February 21, 2006
It is a case that has garnered national attention.
Sgt. Alan J. Driver Jr. will show up to Fort Bliss Wednesday morning for a trial that could determine the rest of his life.
The Military Police Unit member is accused of abusing a top terror operative in Afghanistan.
In an exclusive interview with KFOX, Sgt. Driver spoke about the limited training he and his fellow soldiers received to carry out a job that turned out to be more than what their mission in Afghanistan was suppose to be.
“We didn’t train for it, when you deal with a prison situation, you need to train on how to handle prisoners” said Driver.
Driver is accused of assault and maltreatment while being assigned to Bagram Airbase in Afghanistan, home to one of the most heavily fortified military prisons in the world.
Driver, of the 377th Military Police Company, said he was trained to guard the perimeter of such detention facilities.
“That wasn’t the mission that we did over there” said Driver.
According to Driver, the mission at Bagram involved handling and sometimes interrogating prisoners, “We received one day of training on prison techniques before we arrived in the country and actually took over the prison in Bagram.”
On top of that, the soldier with 11 1/2 of military experience, said he dealt with Omar al-Faruq, a well-known al-Qaeda leader in Southeast Asia who escaped from Bagram in July of 2005.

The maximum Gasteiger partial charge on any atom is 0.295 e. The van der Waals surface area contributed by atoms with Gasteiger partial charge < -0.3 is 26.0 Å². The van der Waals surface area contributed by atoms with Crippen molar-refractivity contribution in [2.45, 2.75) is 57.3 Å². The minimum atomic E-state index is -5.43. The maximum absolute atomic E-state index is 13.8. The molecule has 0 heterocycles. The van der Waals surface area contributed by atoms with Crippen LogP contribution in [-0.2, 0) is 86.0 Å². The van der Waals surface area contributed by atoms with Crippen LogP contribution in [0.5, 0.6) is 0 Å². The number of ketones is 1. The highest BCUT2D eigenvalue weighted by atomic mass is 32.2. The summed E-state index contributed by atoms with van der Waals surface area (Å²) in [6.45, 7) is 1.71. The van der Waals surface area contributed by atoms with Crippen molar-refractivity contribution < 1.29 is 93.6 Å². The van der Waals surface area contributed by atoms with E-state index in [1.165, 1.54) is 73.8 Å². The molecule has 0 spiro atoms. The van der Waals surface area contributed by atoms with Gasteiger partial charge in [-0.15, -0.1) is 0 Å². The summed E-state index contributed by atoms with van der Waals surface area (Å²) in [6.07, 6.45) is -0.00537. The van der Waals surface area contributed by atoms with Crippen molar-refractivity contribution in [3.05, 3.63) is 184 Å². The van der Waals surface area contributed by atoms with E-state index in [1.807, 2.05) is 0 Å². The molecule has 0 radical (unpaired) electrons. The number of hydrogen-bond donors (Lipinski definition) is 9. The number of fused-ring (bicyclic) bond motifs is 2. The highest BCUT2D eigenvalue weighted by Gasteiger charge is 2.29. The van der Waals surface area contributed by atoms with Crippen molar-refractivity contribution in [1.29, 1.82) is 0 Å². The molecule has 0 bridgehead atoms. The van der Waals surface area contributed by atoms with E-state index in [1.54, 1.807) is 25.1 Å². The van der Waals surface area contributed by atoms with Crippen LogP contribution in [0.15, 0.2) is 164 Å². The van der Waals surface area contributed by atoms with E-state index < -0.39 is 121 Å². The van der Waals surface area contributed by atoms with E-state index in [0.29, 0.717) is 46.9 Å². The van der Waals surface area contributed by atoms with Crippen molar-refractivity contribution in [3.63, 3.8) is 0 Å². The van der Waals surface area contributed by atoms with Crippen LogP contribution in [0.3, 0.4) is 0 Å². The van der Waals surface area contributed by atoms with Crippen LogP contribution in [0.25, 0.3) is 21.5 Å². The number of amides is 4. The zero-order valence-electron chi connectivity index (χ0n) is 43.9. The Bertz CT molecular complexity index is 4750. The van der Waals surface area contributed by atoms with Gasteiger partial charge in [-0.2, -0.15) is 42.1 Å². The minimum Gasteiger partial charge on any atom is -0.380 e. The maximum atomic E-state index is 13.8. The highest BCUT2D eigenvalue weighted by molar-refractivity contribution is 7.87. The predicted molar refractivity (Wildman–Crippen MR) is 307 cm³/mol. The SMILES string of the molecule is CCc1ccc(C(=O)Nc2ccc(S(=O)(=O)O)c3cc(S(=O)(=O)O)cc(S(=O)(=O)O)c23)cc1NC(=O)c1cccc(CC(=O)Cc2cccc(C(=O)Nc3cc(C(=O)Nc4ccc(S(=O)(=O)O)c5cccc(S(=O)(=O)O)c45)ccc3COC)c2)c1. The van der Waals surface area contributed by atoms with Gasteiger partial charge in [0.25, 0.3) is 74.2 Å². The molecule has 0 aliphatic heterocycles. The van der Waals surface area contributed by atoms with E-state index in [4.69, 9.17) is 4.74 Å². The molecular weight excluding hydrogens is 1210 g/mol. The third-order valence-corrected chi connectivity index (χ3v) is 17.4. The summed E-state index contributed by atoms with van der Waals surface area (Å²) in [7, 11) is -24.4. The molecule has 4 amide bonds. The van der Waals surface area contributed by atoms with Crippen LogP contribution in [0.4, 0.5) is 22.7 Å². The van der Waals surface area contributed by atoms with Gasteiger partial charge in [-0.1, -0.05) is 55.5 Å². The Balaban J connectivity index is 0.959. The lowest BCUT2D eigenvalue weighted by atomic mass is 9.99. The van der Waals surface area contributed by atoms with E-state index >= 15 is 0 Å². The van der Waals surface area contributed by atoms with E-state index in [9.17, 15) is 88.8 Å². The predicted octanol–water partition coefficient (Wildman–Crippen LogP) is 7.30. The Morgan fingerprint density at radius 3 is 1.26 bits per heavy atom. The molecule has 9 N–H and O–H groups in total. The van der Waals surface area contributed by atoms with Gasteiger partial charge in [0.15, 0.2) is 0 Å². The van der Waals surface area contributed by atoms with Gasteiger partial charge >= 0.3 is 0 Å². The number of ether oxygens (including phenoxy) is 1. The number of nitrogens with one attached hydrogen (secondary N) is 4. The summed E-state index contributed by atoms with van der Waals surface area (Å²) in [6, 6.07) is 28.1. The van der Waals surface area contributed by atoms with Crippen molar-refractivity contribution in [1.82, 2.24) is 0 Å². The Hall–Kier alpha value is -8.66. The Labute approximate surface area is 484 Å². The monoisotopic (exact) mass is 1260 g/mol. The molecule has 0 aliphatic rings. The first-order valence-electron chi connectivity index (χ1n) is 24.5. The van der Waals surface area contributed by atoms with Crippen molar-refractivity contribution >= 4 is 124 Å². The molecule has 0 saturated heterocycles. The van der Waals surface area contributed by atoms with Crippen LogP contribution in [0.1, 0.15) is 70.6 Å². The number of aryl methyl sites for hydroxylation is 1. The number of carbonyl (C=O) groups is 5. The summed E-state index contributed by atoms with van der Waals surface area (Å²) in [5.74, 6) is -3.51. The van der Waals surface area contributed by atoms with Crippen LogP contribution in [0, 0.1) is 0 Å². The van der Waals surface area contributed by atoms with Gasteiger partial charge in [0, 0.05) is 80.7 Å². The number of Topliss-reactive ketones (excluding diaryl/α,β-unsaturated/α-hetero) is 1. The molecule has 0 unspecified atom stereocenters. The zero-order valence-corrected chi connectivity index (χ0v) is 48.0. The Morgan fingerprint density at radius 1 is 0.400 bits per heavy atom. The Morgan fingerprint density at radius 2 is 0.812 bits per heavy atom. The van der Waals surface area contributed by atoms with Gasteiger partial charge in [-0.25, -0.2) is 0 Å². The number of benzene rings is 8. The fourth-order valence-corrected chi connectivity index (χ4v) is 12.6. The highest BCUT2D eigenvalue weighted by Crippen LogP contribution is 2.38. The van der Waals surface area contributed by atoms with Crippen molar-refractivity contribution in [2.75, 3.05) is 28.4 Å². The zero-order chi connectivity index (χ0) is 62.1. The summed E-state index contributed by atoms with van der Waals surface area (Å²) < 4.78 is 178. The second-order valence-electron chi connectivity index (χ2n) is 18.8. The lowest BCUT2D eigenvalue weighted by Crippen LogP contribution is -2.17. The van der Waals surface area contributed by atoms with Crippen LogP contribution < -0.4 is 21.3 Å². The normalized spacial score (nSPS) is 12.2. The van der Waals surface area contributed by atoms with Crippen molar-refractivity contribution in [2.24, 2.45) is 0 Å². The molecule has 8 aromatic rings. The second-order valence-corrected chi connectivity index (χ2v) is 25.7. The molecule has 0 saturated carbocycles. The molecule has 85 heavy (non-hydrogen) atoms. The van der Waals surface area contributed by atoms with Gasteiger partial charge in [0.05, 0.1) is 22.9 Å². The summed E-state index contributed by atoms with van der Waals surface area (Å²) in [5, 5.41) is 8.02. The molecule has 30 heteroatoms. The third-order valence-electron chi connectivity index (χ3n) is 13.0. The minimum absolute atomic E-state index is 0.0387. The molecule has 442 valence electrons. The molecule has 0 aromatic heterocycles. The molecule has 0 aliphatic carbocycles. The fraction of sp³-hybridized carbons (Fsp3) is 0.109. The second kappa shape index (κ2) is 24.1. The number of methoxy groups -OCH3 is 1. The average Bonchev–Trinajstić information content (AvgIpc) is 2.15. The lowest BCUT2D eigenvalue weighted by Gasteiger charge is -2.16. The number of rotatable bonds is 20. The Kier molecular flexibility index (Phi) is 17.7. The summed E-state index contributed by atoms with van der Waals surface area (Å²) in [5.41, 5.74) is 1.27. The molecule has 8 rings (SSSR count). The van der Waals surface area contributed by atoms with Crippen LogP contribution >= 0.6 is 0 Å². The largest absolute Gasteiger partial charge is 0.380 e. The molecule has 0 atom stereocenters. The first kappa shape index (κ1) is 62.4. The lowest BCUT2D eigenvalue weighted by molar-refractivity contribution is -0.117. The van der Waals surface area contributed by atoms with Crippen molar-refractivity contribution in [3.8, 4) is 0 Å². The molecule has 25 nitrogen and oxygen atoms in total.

While he could not provide details about his upcoming trail, Driver told KFOX that al-Faruq is the prisoner who he is accused of abusing.
Driver is the last of 11 soldiers from the Cincinnati-based 377th MP Company to be tried on charges of abusing detainees, including two who later died.
Driver acknowledged they had limited training.
“Nobody is perfect, there’s not a perfect soldier out there, um, and the soldiers that have been brought out there for these charges are good men, and they had to endure the most mind-boggling hardship that you can imagine for a military police officer,” said Driver, who maintains his innocence. “I’ll never say I did anything wrong. I’ll never say that. I did my job, I did what I was suppose to do.”
He believes it is due to the Abu Ghraib prisoner abuse scandal that he and others have recently been tried.
“I don’t think we’re scapegoats, I think that some unfortunate things have happened, like Abu Ghraib, that’s the forefront on everybody’s mind and I think as a result of that, they went through with these cases. Instead of prosecuting us, instead of taking to us, or trying to take us to jail, they should have asked us, ‘What was going on over there, went wrong over there and what can we improve, how could we have improved your training before you got there?” said Driver.
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